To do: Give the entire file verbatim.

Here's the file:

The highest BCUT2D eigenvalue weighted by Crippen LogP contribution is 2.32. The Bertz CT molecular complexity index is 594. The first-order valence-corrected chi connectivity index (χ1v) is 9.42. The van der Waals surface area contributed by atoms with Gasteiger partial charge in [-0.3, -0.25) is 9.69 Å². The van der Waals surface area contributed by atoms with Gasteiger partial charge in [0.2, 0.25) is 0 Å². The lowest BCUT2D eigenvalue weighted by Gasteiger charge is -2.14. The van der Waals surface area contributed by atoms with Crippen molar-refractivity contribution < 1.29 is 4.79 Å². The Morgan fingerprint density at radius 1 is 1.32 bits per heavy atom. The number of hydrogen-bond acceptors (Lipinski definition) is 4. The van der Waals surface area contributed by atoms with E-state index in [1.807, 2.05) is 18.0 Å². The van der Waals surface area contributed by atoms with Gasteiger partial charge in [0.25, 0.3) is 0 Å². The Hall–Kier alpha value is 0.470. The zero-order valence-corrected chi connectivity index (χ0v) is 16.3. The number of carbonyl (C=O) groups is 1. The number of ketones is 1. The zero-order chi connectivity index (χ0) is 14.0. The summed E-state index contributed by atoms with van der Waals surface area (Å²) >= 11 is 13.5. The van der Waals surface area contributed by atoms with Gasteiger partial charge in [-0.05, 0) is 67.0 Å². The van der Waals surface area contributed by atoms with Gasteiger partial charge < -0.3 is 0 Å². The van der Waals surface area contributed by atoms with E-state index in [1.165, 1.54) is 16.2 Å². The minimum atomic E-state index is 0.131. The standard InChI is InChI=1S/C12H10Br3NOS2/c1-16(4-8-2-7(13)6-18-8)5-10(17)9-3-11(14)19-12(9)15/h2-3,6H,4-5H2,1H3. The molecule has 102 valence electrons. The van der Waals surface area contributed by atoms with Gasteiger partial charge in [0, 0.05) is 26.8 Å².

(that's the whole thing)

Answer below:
The highest BCUT2D eigenvalue weighted by Crippen LogP contribution is 2.32. The Bertz CT molecular complexity index is 594. The first-order valence-corrected chi connectivity index (χ1v) is 9.42. The van der Waals surface area contributed by atoms with Gasteiger partial charge in [-0.3, -0.25) is 9.69 Å². The van der Waals surface area contributed by atoms with Gasteiger partial charge in [0.2, 0.25) is 0 Å². The lowest BCUT2D eigenvalue weighted by Gasteiger charge is -2.14. The van der Waals surface area contributed by atoms with Crippen molar-refractivity contribution < 1.29 is 4.79 Å². The Morgan fingerprint density at radius 1 is 1.32 bits per heavy atom. The number of hydrogen-bond acceptors (Lipinski definition) is 4. The van der Waals surface area contributed by atoms with E-state index in [1.807, 2.05) is 18.0 Å². The van der Waals surface area contributed by atoms with Gasteiger partial charge in [0.25, 0.3) is 0 Å². The Hall–Kier alpha value is 0.470. The zero-order valence-corrected chi connectivity index (χ0v) is 16.3. The number of carbonyl (C=O) groups is 1. The number of ketones is 1. The zero-order chi connectivity index (χ0) is 14.0. The summed E-state index contributed by atoms with van der Waals surface area (Å²) >= 11 is 13.5. The van der Waals surface area contributed by atoms with Gasteiger partial charge in [-0.05, 0) is 67.0 Å². The van der Waals surface area contributed by atoms with Gasteiger partial charge < -0.3 is 0 Å². The van der Waals surface area contributed by atoms with E-state index in [1.165, 1.54) is 16.2 Å². The minimum atomic E-state index is 0.131. The standard InChI is InChI=1S/C12H10Br3NOS2/c1-16(4-8-2-7(13)6-18-8)5-10(17)9-3-11(14)19-12(9)15/h2-3,6H,4-5H2,1H3. The molecule has 102 valence electrons. The van der Waals surface area contributed by atoms with Gasteiger partial charge in [0, 0.05) is 26.8 Å².